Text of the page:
Sign up ×
Mathematics Stack Exchange is a question and answer site for people studying math at any level and professionals in related fields. It's 100% free, no registration required.

I've just had an idea or intuition, but I couldn't be sure if it is correct or not:

Let's say I have a function $f(n)$ such that it can be expressed as $\frac{g(n)}{h(n)}$ where $g(n)$ and $h(n)$ are monotonically strictly increasing functions($\forall n \in N$). $f(n), g(n), h(n)$ are defined on $N \rightarrow R^{\ge 0}$. If $h(n) \in O(g(n))$ such that $h(n)$ is asymptotically bounded by $g(n)$ by given constants $\exists c \in R^{\gt 0}$, $\exists n_0 \in N$ and $\forall n \ge n_0$, in that case can we say that $f(n)$ is a eventually non-decreasing function? If not can you give an counter-example?

Edit: $f(n)$ and $g(n)$ shouldn't be in asymptotically tight-bound. Let's say we know that: $ \lim_{n \rightarrow \infty} \frac{g(n)}{h(n)} \rightarrow \infty$

share|cite|improve this question

1 Answer 1

For a counter example, consider $$h(n) = \exp(n^2)$$ $$g(n) = (1+ \exp(-n)) h(n)$$

EDIT If you want $\lim_{n \to \infty} \dfrac{g(n)}{h(n)} \to \infty$, then consider $$g(n) = (n + 10 \sin(n)) h(n) $$ $f(n)$ oscillates as it goes to infinity.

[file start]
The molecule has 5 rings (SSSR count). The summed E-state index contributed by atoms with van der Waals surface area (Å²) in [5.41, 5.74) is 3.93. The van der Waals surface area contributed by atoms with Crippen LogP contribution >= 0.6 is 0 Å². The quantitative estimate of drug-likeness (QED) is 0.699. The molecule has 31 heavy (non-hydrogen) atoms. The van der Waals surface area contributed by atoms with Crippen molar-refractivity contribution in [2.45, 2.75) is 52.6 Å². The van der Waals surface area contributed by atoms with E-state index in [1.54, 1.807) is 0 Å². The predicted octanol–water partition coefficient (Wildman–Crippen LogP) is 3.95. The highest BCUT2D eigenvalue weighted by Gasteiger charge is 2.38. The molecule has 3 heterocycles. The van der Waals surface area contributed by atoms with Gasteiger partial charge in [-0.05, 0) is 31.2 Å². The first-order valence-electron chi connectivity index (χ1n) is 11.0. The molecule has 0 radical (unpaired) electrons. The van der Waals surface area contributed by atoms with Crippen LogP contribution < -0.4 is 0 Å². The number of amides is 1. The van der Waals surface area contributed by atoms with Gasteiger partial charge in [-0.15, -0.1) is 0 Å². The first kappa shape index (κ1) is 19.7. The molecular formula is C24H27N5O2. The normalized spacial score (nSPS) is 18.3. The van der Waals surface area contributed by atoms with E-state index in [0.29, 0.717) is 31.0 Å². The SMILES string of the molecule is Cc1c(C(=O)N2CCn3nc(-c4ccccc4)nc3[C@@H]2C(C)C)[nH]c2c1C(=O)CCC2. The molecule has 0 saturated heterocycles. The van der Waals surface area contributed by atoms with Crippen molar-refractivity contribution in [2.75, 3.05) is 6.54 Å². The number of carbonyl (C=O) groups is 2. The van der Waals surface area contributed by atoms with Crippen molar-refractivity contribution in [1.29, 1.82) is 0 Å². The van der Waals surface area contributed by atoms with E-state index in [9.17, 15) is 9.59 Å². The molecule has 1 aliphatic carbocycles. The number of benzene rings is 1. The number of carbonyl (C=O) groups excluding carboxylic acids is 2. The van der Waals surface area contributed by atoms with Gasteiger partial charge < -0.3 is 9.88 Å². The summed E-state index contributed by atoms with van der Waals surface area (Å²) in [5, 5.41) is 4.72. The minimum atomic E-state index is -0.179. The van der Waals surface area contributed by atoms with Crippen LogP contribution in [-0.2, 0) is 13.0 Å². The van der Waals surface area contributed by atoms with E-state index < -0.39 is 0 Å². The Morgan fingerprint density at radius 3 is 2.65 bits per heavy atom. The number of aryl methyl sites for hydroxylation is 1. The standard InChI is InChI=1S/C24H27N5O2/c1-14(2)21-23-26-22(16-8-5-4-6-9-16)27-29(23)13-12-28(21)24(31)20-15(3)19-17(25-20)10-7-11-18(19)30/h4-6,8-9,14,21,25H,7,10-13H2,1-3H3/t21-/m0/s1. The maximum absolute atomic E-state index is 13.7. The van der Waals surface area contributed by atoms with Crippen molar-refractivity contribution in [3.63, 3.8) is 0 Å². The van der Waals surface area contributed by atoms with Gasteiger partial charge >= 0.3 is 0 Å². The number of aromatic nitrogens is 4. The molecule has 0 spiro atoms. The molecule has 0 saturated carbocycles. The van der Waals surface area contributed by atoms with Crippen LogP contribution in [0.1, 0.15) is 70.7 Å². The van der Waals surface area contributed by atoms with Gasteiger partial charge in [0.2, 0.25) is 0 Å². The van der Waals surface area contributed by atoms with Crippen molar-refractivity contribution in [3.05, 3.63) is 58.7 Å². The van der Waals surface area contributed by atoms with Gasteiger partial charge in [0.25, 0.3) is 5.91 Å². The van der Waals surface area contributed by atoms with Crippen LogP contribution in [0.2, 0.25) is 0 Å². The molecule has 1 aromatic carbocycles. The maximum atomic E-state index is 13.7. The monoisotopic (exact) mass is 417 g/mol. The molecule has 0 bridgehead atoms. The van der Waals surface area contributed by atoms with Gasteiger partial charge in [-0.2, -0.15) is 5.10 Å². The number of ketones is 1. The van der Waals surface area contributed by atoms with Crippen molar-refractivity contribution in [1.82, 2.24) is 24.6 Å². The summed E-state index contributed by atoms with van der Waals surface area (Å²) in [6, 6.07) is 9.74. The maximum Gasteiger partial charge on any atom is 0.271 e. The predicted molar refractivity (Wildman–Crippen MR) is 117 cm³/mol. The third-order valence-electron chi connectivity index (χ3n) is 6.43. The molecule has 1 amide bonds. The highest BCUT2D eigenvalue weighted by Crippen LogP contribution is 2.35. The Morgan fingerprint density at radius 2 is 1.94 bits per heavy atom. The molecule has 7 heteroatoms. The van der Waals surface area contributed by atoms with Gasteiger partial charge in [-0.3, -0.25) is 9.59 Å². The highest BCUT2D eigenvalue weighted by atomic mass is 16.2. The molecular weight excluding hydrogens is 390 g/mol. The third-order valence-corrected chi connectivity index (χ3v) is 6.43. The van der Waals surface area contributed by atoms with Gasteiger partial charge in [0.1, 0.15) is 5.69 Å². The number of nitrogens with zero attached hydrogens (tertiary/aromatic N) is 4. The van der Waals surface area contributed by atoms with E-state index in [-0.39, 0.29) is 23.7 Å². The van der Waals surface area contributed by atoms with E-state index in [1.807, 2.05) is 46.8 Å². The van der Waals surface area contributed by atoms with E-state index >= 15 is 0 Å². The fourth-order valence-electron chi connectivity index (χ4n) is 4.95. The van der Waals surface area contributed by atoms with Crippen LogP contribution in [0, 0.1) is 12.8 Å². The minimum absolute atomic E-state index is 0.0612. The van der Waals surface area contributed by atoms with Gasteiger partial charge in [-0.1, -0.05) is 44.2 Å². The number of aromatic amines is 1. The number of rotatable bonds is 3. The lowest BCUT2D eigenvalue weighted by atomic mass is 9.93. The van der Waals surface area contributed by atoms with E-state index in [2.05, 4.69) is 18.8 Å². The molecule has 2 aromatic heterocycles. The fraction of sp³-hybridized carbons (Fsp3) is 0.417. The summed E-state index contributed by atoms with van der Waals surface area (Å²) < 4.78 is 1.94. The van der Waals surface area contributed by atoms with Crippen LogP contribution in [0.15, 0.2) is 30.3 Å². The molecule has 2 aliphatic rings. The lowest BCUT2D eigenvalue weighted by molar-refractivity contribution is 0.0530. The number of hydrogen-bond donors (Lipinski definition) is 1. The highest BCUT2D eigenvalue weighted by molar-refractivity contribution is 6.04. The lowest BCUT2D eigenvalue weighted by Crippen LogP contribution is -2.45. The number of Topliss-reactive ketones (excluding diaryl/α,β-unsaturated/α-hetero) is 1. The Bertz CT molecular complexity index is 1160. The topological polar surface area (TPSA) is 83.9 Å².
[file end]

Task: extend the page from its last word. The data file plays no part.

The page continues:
share|cite|improve this answer
well in that case g(n) and h(n) are in asymptotically tight bound, I forgot to mention that they should not be in big-theta. Such that $\lim_{n \rightarrow \infty}\frac{g(n)}{h(n)} \rightarrow \infty$ – mathemagician Oct 30 '12 at 20:43
in the second function g(n) is not monotonically increasing function. – mathemagician Oct 30 '12 at 21:00
@mathemagician $g(n)$ is eventually monotone increasing. – user17762 Oct 30 '12 at 21:07
yes you are right, but is this also possible for g(n) and h(n) such that they are monotonically increasing $\forall N$. – mathemagician Oct 30 '12 at 21:20
@mathemagician Pick a nice $h(n)$ and $g(n)$ below the threshold and then revert to this once you hit the threshold. – user17762 Oct 30 '12 at 21:21

Your Answer


By posting your answer, you agree to the privacy policy and terms of service.

Not the answer you're looking for? Browse other questions tagged or ask your own question.